A complex yet brilliant work

Perhaps her plight is that of most Americans as her heritage (as a half- Chinook Indian) battles with her professional life working as a Corps of Engineer marine biologist on the Columbia River. Francine Smohalla cares about both of her worlds even if the divergence leaves her with inner turmoil. She knows the dams built by the Corps have destroyed the life of her people and she realizes that her people want to destroy the dams.However, Francine was not expecting a serial killer to emerge who goes one step further by eliminating those individuals working for the Corps and associated organizations. The evidence accompanying the first corpse discovered by Francine points towards a Chinook Indian as the culprit. As other events add to the heated dispute and the death count grows, Francine worries that her beloved Chinook father is the killer and she begins to investigate.A RIVER OUT OF EDEN is an exciting amateur sleuth thriller that showcases the Pacific Northwest dispute between environment and heritage vs. technology. The story line is fast-paced, enjoyable, and filled with critical details that brings the area and the dispute to life. Although John Hockeberry has too many sub-plots filled with the range of issues diverting the reader at times from his central theme, the author writes a strong tale. Sub-genre readers will find this novel provides insight into a very complex debate inside an entertaining mystery.Harriet Klausner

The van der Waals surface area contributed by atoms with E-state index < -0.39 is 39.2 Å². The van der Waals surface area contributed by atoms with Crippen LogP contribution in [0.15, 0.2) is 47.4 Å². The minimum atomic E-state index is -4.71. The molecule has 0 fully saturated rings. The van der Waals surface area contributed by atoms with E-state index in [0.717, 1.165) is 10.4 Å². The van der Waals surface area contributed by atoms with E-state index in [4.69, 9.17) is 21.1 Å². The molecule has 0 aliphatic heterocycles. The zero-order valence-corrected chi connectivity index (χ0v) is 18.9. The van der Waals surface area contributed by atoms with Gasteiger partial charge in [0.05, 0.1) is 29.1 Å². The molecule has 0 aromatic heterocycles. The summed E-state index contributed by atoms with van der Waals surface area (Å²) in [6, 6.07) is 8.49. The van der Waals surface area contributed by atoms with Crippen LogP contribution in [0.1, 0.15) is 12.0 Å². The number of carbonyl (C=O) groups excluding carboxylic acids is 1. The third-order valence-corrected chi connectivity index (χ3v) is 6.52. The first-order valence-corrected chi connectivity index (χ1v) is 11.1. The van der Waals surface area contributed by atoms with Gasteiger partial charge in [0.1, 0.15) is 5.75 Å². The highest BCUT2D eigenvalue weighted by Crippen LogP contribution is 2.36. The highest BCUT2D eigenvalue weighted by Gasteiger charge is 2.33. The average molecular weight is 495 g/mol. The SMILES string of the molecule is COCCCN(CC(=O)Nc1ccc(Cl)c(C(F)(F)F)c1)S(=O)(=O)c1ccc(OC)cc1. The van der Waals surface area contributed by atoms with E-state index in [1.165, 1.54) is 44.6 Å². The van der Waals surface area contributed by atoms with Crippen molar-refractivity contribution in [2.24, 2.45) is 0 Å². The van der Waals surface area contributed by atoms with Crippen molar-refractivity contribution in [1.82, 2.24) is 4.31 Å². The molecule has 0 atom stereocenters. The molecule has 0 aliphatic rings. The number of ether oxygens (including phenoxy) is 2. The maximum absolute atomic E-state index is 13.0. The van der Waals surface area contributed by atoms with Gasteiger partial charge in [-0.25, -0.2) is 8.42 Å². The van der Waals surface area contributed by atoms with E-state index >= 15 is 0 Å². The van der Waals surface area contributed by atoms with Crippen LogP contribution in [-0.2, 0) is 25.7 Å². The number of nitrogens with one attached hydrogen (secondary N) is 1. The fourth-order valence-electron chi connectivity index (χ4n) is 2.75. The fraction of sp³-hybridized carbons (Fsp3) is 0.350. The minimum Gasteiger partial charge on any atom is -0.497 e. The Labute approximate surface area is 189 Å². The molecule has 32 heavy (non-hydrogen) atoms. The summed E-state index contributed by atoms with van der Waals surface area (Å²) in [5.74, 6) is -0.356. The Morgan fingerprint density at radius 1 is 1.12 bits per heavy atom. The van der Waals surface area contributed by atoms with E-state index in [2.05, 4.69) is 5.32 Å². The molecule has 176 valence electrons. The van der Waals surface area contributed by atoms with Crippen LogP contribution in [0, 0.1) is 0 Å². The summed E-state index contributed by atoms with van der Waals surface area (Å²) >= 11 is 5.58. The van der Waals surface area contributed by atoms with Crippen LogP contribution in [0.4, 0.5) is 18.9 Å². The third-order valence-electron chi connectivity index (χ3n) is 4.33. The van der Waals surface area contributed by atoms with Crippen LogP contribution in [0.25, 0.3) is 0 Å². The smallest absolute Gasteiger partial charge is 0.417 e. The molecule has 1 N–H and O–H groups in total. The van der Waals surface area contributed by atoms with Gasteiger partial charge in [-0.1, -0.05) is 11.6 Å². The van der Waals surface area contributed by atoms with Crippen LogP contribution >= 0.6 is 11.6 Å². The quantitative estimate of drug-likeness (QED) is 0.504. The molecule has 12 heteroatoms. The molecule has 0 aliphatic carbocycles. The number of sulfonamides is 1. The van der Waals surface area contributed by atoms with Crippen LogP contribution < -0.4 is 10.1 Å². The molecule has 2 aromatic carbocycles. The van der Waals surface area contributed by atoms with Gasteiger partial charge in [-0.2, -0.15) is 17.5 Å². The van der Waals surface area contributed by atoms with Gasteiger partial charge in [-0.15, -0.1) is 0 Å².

This book is great for any mystery/thriller lover. Superior

"A River Out Of Eden" sounds like it might be a very pastoral and peaceful novel about a beautiful river. Yes, the river is beautiful, and the country it flows through is likewise pastoral -- and the river is very real. It is the mighty Columbia. Hockenberry has done a great deal of research of the region. Many issues make up this fascinating novel about the Chinook native peoples, the dams on the river, white supremacists, a plutonium researche at Hanford, excessively heavy rain that treatens the strength of the dams. When people begin to show up dead by a strange but familiar harpoon, Francine Smoholla, a marine biologist who happens to be part Chinook Indian decides to do some investigating. This is a real page turner, well worth your time.

What a Storyteller!

Anyone who has lived in the Pacific Northwest or who has visited its magnificent landscape will enjoy this detailed, well-researched novel. Hockenberry's tale of the ancient and modern history, cultural clashes, and immense natural forces of the Columbia River is very different from his memoir, but his readers will continue to appreciate an amazing gift for storytelling.

An extraordinary telling of a complex story

'A River Out of Eden' is so richly layered both in the characters and in the story. It reflects a massive amount of research. John Hockenberry refers to places and situations in the Pacific Northwest that I have been around for 25 years, yet he clearly knows them more intimately than I do. I 'stayed in the book' even after I had finished reading it.